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A 263 Sqn Typhoon over the Cornish Coast


Typhoon. 263 Squadron.


A Limited Edition of 850
Image Size 12" x 22" (305mm X 560mm)
Price £40 inc p+p

Still bearing the distinctive black and white ‘invasion stripes’ that have become so familiar since their hurried application weeks earlier, a lone 263 Sqn Typhoon crosses the North Cornwall coast en-route to its base at Bolt Head............

Between the 3rd and 5th June 1944 the majority of allied aircraft were painted with the now famous identification markings, in preparation for D-day. Previous experiences had shown that aircraft losses to friendly fire were all too likely during such a massive operation, with the Typhoon being especially prone due to its superficial likeness to the Focke Wulf 190.

One of only two Typhoon squadrons to remain as part of Fighter Command (temporarily renamed Air Defence of Great Britain), 263 Sqn, code-letters HE, was unusual in that it had two flights, one operating as bombers and the other armed with rockets. Based at Harrowbeer during the invasion they moved to Bolt Head, Devon on the 19th June 1944.

Photographs of the period show 263 Sqn identification markings as somewhat variable with instances of the code letters before and after the aircraft letter. Although in most cases it was the latter, out of purely personal preference I have opted for the former.

Although not as heavily defended as the more vulnerable southern beaches, the north coast of Devon and Cornwall received a certain amount of fortification with pill-boxes, scaffolding and barbed wire springing up as 'fortification fever' gripped Britain in the early years of the war. In some places however, enthusiasm seems to have got the better of common sense for there are tales of huge barricades being erected across unmade paths leading down to the smallest of coves, many of these obstructions being subsequently removed after pressure from the villagers.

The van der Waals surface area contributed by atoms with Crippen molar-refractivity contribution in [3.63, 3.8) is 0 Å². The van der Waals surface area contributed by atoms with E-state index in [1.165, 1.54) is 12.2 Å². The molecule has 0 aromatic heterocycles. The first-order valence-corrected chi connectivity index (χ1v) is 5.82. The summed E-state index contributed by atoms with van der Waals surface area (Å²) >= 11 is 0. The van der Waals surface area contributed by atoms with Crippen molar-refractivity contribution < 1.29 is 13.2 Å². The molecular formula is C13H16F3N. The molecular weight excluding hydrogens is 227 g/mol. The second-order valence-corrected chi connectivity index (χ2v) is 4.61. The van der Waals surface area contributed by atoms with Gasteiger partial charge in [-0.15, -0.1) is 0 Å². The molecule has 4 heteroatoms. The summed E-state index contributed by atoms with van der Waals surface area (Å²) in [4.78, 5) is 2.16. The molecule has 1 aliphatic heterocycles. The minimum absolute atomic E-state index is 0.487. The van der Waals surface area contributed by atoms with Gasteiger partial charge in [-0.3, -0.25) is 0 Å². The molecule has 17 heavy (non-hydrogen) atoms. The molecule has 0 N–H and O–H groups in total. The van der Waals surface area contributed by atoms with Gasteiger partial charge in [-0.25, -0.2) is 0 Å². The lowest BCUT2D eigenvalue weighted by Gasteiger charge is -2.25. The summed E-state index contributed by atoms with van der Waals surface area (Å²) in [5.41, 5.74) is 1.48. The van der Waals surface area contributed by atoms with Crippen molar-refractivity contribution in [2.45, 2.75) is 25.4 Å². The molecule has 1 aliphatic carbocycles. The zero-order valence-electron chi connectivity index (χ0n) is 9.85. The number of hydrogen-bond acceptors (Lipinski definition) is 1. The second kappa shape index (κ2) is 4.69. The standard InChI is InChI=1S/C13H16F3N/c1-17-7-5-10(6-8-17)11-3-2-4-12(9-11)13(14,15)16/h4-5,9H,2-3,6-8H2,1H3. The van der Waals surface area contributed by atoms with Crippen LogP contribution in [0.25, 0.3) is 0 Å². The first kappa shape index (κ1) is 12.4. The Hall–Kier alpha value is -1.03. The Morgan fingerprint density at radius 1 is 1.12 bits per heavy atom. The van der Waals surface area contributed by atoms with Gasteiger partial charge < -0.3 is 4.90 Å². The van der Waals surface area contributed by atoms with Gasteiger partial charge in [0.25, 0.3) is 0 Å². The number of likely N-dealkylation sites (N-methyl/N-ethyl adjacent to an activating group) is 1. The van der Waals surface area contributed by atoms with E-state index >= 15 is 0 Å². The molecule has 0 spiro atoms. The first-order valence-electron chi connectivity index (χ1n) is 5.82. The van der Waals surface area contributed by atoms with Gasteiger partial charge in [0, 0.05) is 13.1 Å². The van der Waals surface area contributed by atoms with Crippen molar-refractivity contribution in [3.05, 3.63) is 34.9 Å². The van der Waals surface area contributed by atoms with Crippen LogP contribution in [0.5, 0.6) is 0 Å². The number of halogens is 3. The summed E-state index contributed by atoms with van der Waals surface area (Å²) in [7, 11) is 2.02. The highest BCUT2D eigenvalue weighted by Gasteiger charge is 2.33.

Nature also seems to have raised the occasional objection. A local man recalled a great line of concrete blocks known as 'Dragon's Teeth' being built across the beach at Chapel Porth - only to be washed away in the winter storms of 1940-41.

Following the Normandy landings many English coastal areas slowly returned to normal. Visiting restrictions on the South Coast were lifted and the inhabitants of villages around Slapton Sands, who had been evacuated when the area became an invasion training ground, were allowed to return.

The handful of people who inhabit this painting have been little troubled by such things. The narrow road down to the cove is easily defended, and the beach is naturally obstructed by rocks, with any man-made fortifications having long gone the way of those at Chapel Porth.

To the battle weary pilot of the Typhoon it is an idyllic scene, and no doubt he casts an envious glance in the direction of the fishermen who are about to augment their rations with freshly caught crab. Or has something else caught his eye?

For all enquiries regarding these prints please contact:
Bill Perring
D'Arcy Collection
8 Marlpit Lane

Tel: 01737 555727